There are a lot of figures connected with the transit process.
In this case, one of the most important indicators is transit time.
Let’s find out what this figure is needed for and how we can use it for profitable international trade.
What is the total transit time?
If the delivery is processed by several carriers, the total transit time will be the time needed for the transportation of goods between carriers and to the final destination.
How do time zones affect transit time?
Unfortunately, there is no generally accepted practice for correlating the transit time with time zones.
The transit time is measured as a separate value, which can make the understanding of delivery deadlines quite confusing.
Please, discuss with your supplier/forwarder about the time zone being used in your relations.
What is the difference between lead time and transit time?
The lead time in a supply chain management context is the time from the moment the customer places an order (the moment the supplier learns of the requirement) to the actual delivery.
There is also a connected concept of cycle time: it begins when the actual work on the unit starts and ends when it is ready for shipment.
What is the common transit convention?
Community transit is a European Union (EU) customs procedure.
It allows foreign products to move from one point of the EU to another.
Also, this procedure is used for domestic transit inside the EU countries.
The Common Transit Convention is the document which implies such procedures.
If you are a resident of the European Union, please, keep in mind that this process can affect the delivery time.
- What is the total transit time?
- How do time zones affect transit time?
- Transit time and delivery time: how are these two differ?
- Which factors can affect transit time?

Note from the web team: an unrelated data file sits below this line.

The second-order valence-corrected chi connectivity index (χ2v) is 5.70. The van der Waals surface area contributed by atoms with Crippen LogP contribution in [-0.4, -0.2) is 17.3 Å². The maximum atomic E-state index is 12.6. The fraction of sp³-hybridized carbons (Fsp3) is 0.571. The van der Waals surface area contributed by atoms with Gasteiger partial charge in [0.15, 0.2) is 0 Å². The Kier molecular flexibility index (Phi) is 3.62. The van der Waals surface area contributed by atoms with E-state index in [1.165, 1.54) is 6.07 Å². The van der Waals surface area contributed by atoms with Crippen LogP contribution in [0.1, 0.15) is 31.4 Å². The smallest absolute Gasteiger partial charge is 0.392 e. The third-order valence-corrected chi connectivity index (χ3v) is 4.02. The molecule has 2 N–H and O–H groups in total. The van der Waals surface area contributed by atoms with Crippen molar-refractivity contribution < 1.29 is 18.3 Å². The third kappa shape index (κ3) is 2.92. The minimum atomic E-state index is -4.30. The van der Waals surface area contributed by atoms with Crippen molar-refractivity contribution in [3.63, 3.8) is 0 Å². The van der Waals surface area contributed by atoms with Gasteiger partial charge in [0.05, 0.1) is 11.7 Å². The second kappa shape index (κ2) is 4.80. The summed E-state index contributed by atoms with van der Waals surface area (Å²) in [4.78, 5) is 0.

- What is a mileage guideline in the case of transit time?
- What is the difference between lead time and transit time?
- Who is responsible for a transit time delay?
- How the transit time and freight costs are connected?
- Can the customs clearance affect transit time?
- What is the common transit convention?
- What is the approximate transit time for road/rail freight?
- How can I calculate a transit time of the freight?
- Can transit time be guaranteed in shipping?
- What is the average transit time for air freight?
- What is the average transit time for sea freight?
- How can the transit time be improved?
What is a transit time in shipping?
There are two main definitions of transit time (TT).
First of them states that it is the time needed for the cargo to get from the supplier to the buyer.
However, we prefer to stick with another concept: the transit time is the approximate time needed for goods to travel from one point to another.
If we are talking about sea freight, then the transit time will count when the goods are on the way from the port
A to port B.
In the case of air freight, we are talking about the airports instead of seaports.
The transit time may change due to the unforeseen circumstances which will be discussed later in this FAQ.
Transit time and delivery time: how are these two differ?
The delivery time is a wider concept than transit time.
The delivery time covers the whole process of shipping from the supplier to the buyer, including customs clearance, package handling, etc.
The transit time, on the other hand, refers to the transportation process by sea/air/rail freight.
Which factors can affect transit time?
There are several key factors which can affect the transit time.
The most obvious on this list, the transportation mode is the main difference between each shipment.
Airfreight, basically, is the fastest way of goods delivery, but it is not the mode which you can freely use for bulk cargo.
Sea vessel, on the other hand, is the slowest one, but the cheapest, and also can cope with massive orders.
In international trade, one shipment is usually processed by several carriers.
The communication between them can easily affect the transit time.
Weather is a huge factor for all kinds of transportation modes.
According to statistics, it is an issue in the 90% of delivery delay cases.
The most affected mode is road transport, especially in the snow season.
Road construction and traffic (for road freight only).
Like the weather, road and traffic issues can’t be precisely predicted or calculated.
Forwarding agents and drivers do their best to stay tuned with the situation on routes, but it is never enough to fully guarantee the lack of delays.
Among other factors affecting the transit time, sea and airport congestions can be named.
What is a mileage guideline in the case of transit time?
Some shipping companies create a mileage guideline, which shows the approximate transit time for a different distance.
The mileage guideline is mostly used in the case of road or rail freight.
You can see the example of it in the next question of our FAQ, “What is the approximate transit time for road/rail freight?”.